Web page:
What does an angler do after finishing a couple tours over seas with the military? Ian decided to try to figure out tailwater trout. He spent a couple days on his own fishing various releases and then on Friday he picked up the phone and called. Before the trip was over we were both thankful he did!
Ian already had the basics of fly fishing and truthfully he was doing a whole lot of things right. There were just a few pieces that needed to be added and an afternoon trip would be a good way to add them. We started below the dam and with dry flies. Parachute flies were the first to get a knot to the tippet. Then we followed up with a trailing midge. The dry/dropper was our first shot at rising stockers. Those fish responded to both flies and eventually we were fishing just dries to browns and brookies. This was a good warm-up.
Lesson #1: Fish where they are. Well really Ian already knew that, but the dry/dropper was something new to Ian and he took to it within the first few casts. Ian grabbed the slam on dries, then we moved down river and the next several fish came to our old friend the nymph. Lots of anglers nymph fish, but there are subtleties to the mend that are easiest learned in a one on one setting. Ian sure caught his share of fish on nymphs.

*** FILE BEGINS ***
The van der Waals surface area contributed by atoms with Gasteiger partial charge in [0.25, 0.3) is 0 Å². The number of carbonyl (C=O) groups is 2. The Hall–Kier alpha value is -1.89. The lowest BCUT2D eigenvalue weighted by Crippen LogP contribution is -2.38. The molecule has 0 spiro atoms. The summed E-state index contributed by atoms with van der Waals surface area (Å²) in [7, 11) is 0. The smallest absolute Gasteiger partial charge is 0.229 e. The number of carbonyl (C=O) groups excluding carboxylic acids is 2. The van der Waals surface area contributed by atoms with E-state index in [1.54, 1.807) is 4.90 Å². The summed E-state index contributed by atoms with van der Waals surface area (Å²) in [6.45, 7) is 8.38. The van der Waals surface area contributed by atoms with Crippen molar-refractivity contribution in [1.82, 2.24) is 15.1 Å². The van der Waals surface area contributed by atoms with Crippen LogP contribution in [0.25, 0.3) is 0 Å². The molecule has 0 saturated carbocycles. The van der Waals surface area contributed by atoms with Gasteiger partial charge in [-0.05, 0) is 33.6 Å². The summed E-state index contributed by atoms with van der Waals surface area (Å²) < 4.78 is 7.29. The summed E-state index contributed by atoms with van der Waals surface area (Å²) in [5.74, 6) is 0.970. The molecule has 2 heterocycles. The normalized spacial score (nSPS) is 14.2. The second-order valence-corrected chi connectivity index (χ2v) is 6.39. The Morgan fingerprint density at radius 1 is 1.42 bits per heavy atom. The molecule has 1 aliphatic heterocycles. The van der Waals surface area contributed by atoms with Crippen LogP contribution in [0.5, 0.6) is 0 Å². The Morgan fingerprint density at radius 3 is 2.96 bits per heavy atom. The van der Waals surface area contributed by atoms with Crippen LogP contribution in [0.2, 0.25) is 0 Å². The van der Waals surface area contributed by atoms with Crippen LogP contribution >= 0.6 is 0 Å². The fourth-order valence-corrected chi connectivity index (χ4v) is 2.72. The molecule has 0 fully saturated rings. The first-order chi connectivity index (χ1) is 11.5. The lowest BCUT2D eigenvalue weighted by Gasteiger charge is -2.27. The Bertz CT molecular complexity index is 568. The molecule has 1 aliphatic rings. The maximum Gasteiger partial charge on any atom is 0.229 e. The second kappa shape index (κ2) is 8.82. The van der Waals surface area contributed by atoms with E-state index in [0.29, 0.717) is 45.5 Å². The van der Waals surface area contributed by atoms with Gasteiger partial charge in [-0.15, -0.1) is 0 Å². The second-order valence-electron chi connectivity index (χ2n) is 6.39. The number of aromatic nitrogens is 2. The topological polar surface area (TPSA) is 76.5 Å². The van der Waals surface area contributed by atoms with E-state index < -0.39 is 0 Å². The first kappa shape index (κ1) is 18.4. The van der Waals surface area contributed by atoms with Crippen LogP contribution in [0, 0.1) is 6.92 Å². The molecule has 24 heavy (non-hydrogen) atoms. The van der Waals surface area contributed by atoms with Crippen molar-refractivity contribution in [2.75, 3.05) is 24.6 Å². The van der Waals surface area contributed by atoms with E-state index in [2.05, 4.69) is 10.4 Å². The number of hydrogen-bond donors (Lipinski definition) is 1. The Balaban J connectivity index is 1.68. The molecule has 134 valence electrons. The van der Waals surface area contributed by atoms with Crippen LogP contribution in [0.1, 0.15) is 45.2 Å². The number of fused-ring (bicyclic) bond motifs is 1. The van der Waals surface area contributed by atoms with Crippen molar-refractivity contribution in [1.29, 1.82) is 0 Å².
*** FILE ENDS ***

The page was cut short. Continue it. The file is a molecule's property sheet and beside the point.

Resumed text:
We could have gone to the soft hackle, but this is supposed to be terrestrial time in Tennessee (yes it is close to football time in Tennessee too). So we tied on a terrestrial, because a football ain't easy to cast. We stayed with it only for a short time. With no responses we went back to a nymph for the entertainment value. Then a fish came up and blasted something on top. It is impossible to stay on a nymph when a fish goes-off hard on top water in August.
The terrestrial rod came back out and Ian stripped off a bunch of line. He dropped the terrestrial right in the feeding lane and bang! The fish was on and trying all the tricks it knew. Ian fought the fish like a pro. Larger rainbows are known for their jumps, long runs, and this one even included an old brown trout favorite when it tried to rub its nose on the bottom. Ian stayed with the fish all the way to the net and we boated his best ever tailwater trout. With the sun setting we headed for the takeout. Ian was a pleasure to fish with on an afternoon float and I am looking forward to the next time we go searching for those tailwater trout.